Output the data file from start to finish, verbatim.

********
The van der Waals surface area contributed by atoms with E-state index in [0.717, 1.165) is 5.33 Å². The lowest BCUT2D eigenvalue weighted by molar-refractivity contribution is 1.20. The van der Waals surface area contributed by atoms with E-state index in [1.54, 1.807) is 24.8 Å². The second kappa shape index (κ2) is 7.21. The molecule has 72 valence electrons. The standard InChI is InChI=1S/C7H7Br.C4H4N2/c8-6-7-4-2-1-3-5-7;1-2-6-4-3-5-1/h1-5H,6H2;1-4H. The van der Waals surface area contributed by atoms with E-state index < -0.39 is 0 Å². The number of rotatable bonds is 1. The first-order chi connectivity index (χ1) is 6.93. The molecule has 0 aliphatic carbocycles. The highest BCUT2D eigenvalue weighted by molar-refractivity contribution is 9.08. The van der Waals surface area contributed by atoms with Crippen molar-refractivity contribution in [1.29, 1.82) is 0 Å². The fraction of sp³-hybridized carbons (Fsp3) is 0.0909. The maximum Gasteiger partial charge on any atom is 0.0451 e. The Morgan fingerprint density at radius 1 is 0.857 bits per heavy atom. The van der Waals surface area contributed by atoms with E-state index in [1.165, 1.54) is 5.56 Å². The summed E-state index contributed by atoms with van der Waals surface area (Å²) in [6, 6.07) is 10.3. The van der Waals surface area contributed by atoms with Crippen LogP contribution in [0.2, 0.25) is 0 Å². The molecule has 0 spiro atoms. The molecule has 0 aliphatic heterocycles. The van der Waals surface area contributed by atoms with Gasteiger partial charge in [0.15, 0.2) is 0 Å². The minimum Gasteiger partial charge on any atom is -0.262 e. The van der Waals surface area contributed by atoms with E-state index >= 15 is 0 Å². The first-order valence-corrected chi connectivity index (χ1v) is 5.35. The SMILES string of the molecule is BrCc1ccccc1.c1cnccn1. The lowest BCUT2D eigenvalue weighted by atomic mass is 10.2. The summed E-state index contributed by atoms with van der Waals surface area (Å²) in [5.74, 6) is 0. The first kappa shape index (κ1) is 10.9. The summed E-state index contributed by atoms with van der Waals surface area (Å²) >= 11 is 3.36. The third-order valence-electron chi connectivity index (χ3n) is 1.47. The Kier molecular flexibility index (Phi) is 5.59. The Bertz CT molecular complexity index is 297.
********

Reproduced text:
The van der Waals surface area contributed by atoms with E-state index in [0.717, 1.165) is 5.33 Å². The lowest BCUT2D eigenvalue weighted by molar-refractivity contribution is 1.20. The van der Waals surface area contributed by atoms with E-state index in [1.54, 1.807) is 24.8 Å². The second kappa shape index (κ2) is 7.21. The molecule has 72 valence electrons. The standard InChI is InChI=1S/C7H7Br.C4H4N2/c8-6-7-4-2-1-3-5-7;1-2-6-4-3-5-1/h1-5H,6H2;1-4H. The van der Waals surface area contributed by atoms with E-state index < -0.39 is 0 Å². The number of rotatable bonds is 1. The first-order chi connectivity index (χ1) is 6.93. The molecule has 0 aliphatic carbocycles. The highest BCUT2D eigenvalue weighted by molar-refractivity contribution is 9.08. The van der Waals surface area contributed by atoms with Crippen molar-refractivity contribution in [1.29, 1.82) is 0 Å². The fraction of sp³-hybridized carbons (Fsp3) is 0.0909. The maximum Gasteiger partial charge on any atom is 0.0451 e. The Morgan fingerprint density at radius 1 is 0.857 bits per heavy atom. The van der Waals surface area contributed by atoms with E-state index in [1.165, 1.54) is 5.56 Å². The summed E-state index contributed by atoms with van der Waals surface area (Å²) in [6, 6.07) is 10.3. The van der Waals surface area contributed by atoms with Crippen LogP contribution in [0.2, 0.25) is 0 Å². The molecule has 0 spiro atoms. The molecule has 0 aliphatic heterocycles. The van der Waals surface area contributed by atoms with Gasteiger partial charge in [0.15, 0.2) is 0 Å². The minimum Gasteiger partial charge on any atom is -0.262 e. The van der Waals surface area contributed by atoms with E-state index >= 15 is 0 Å². The first-order valence-corrected chi connectivity index (χ1v) is 5.35. The SMILES string of the molecule is BrCc1ccccc1.c1cnccn1. The lowest BCUT2D eigenvalue weighted by atomic mass is 10.2. The summed E-state index contributed by atoms with van der Waals surface area (Å²) in [5.74, 6) is 0. The first kappa shape index (κ1) is 10.9. The summed E-state index contributed by atoms with van der Waals surface area (Å²) >= 11 is 3.36. The third-order valence-electron chi connectivity index (χ3n) is 1.47. The Kier molecular flexibility index (Phi) is 5.59. The Bertz CT molecular complexity index is 297.